Author: Xavier Baker

This post (edited for publication) is contributed to our blog as part of a series of work produced by students for assessment within the module ‘Public International Law’. We offer this module in the second year of Bristol Law School’s LLB programme. It is led by Associate Professor Dr Noelle Quenivet. Learning and teaching on the module includes the use of online portfolios within a partly student led curriculum. The posts in this series show the outstanding research and analytical abilities of students on our programmes. Views expressed in this blog post are those of the author only who consents to the publication.

In recent years, freedom of expression on university campuses has been a hot topic. Political figures, prominent journalists and spirited students have waged into the heated discussion, fanning the flames of the debate and polarising opinion.

On the surface, UWE appears to be compliant with the European Convention on Human Rights (ECHR), defining the extent of free speech in the Freedom of Speech Policy. However, I will be arguing that there are numerous flaws within university policies and practices that hinder their ability to fulfil key societal roles.

‘Freedom of expression is a fundamental British value…’ (see video) and a qualified right found in Article 10 of the ECHR. This includes the freedom to hold opinions and receive and impart information; each element is crucial to the functioning of higher education facilities.

However, I believe that in the modern day universities have lost sight of their role in society. They should be institutions that secure free speech, expand public knowledge, stimulate ideas and develop global leaders for the future. This is being compromised by limitations on free speech.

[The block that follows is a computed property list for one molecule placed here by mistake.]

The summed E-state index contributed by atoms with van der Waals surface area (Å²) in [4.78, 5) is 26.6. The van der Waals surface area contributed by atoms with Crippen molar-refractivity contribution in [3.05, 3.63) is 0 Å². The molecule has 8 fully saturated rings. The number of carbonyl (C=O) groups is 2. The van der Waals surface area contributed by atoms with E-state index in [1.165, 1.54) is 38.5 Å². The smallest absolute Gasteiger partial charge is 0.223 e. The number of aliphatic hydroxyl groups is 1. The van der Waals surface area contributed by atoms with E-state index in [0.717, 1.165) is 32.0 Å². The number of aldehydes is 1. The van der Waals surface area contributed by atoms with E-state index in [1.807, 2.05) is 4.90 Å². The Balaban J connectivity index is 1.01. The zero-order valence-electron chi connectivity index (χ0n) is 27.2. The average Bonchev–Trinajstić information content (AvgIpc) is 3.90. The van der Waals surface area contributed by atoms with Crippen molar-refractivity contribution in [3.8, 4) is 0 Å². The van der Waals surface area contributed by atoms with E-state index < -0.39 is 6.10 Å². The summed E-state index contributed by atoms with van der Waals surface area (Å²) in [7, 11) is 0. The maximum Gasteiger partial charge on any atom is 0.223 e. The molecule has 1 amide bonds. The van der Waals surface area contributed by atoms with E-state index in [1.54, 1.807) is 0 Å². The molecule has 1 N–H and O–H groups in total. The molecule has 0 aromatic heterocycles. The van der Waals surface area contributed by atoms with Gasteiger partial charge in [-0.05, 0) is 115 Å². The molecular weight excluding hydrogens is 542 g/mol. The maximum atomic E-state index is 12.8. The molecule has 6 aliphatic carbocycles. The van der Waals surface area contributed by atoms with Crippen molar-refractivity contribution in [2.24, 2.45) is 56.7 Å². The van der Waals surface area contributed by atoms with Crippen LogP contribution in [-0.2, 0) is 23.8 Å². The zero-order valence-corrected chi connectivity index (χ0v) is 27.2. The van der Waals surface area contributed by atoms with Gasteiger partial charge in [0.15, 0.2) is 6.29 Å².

In my view, UWE’s policy raises several concerns, thus reducing the extent to which the university complies with Article 10 of the ECHR. The most controversial section of the policy is paragraph 6 (2) which states that reasons for refusing access to premises ‘…include, but are not limited to…’ the list within paragraph 6, and at the discretion of senior members of staff (paragraph 10). This suggests that, although unlikely, UWE has the potential to not allow any events, regardless of the potential offence caused. Despite Article 10 (2) permitting restrictions to freedom of expression in a democratic society that relate to ‘public safety’ and ‘prevent disorder or crime’, I feel that UWE’s document lacks clarity. Consequently, the extent of compliance is muffled by the level of ambiguity. Moreover, the Court’s jurisprudence (see eg Özgür Gündem v Turkey, 16 March 2000, paragraph 43) displays the vital importance of free expression for the well-functioning of democratic societies.